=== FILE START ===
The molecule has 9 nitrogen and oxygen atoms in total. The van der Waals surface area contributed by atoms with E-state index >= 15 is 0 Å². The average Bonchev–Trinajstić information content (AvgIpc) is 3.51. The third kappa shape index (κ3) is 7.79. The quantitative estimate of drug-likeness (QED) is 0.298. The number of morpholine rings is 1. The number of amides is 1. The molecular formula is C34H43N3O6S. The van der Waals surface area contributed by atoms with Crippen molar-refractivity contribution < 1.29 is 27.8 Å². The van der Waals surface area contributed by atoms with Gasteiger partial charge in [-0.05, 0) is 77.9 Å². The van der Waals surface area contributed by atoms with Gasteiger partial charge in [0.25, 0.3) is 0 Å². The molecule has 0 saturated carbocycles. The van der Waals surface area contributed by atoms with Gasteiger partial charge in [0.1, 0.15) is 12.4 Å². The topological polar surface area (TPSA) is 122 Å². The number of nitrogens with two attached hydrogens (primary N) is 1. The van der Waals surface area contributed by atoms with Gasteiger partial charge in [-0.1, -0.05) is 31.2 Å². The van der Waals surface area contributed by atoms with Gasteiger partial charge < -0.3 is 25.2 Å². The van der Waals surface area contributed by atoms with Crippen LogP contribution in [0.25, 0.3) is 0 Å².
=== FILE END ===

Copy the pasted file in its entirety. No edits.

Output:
The molecule has 9 nitrogen and oxygen atoms in total. The van der Waals surface area contributed by atoms with E-state index >= 15 is 0 Å². The average Bonchev–Trinajstić information content (AvgIpc) is 3.51. The third kappa shape index (κ3) is 7.79. The quantitative estimate of drug-likeness (QED) is 0.298. The number of morpholine rings is 1. The number of amides is 1. The molecular formula is C34H43N3O6S. The van der Waals surface area contributed by atoms with Crippen molar-refractivity contribution < 1.29 is 27.8 Å². The van der Waals surface area contributed by atoms with Gasteiger partial charge in [-0.05, 0) is 77.9 Å². The van der Waals surface area contributed by atoms with Gasteiger partial charge in [0.25, 0.3) is 0 Å². The molecule has 0 saturated carbocycles. The van der Waals surface area contributed by atoms with Gasteiger partial charge in [0.1, 0.15) is 12.4 Å². The topological polar surface area (TPSA) is 122 Å². The number of nitrogens with two attached hydrogens (primary N) is 1. The van der Waals surface area contributed by atoms with Gasteiger partial charge in [-0.1, -0.05) is 31.2 Å². The van der Waals surface area contributed by atoms with Gasteiger partial charge < -0.3 is 25.2 Å². The van der Waals surface area contributed by atoms with Crippen LogP contribution in [0.25, 0.3) is 0 Å².